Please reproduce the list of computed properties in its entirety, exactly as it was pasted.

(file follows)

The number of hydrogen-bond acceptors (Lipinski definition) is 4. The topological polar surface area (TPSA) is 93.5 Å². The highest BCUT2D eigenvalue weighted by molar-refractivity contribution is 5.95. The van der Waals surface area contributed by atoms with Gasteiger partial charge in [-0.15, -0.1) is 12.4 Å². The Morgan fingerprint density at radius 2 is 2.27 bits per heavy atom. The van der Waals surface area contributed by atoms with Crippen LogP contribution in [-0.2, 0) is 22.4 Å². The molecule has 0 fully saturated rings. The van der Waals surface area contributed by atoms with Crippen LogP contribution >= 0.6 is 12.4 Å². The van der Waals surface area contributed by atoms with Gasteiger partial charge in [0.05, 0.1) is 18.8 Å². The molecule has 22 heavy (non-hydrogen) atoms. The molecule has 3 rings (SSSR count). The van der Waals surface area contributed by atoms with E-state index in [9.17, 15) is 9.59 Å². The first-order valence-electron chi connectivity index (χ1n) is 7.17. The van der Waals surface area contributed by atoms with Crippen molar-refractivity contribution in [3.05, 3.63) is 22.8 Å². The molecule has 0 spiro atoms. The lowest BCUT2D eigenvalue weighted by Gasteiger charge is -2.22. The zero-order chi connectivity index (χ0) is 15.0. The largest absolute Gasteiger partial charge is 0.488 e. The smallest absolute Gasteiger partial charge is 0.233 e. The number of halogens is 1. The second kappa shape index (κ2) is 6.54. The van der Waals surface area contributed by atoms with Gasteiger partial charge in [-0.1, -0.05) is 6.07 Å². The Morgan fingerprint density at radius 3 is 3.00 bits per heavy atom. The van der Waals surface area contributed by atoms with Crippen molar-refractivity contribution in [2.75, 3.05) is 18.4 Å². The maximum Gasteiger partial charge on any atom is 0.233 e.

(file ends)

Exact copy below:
The number of hydrogen-bond acceptors (Lipinski definition) is 4. The topological polar surface area (TPSA) is 93.5 Å². The highest BCUT2D eigenvalue weighted by molar-refractivity contribution is 5.95. The van der Waals surface area contributed by atoms with Gasteiger partial charge in [-0.15, -0.1) is 12.4 Å². The Morgan fingerprint density at radius 2 is 2.27 bits per heavy atom. The van der Waals surface area contributed by atoms with Crippen LogP contribution in [-0.2, 0) is 22.4 Å². The molecule has 0 fully saturated rings. The van der Waals surface area contributed by atoms with Crippen LogP contribution >= 0.6 is 12.4 Å². The van der Waals surface area contributed by atoms with Gasteiger partial charge in [0.05, 0.1) is 18.8 Å². The molecule has 22 heavy (non-hydrogen) atoms. The molecule has 3 rings (SSSR count). The van der Waals surface area contributed by atoms with E-state index in [9.17, 15) is 9.59 Å². The first-order valence-electron chi connectivity index (χ1n) is 7.17. The van der Waals surface area contributed by atoms with Crippen molar-refractivity contribution in [3.05, 3.63) is 22.8 Å². The molecule has 0 spiro atoms. The lowest BCUT2D eigenvalue weighted by Gasteiger charge is -2.22. The zero-order chi connectivity index (χ0) is 15.0. The largest absolute Gasteiger partial charge is 0.488 e. The smallest absolute Gasteiger partial charge is 0.233 e. The number of halogens is 1. The second kappa shape index (κ2) is 6.54. The van der Waals surface area contributed by atoms with Gasteiger partial charge in [-0.1, -0.05) is 6.07 Å². The Morgan fingerprint density at radius 3 is 3.00 bits per heavy atom. The van der Waals surface area contributed by atoms with Crippen molar-refractivity contribution in [2.75, 3.05) is 18.4 Å². The maximum Gasteiger partial charge on any atom is 0.233 e.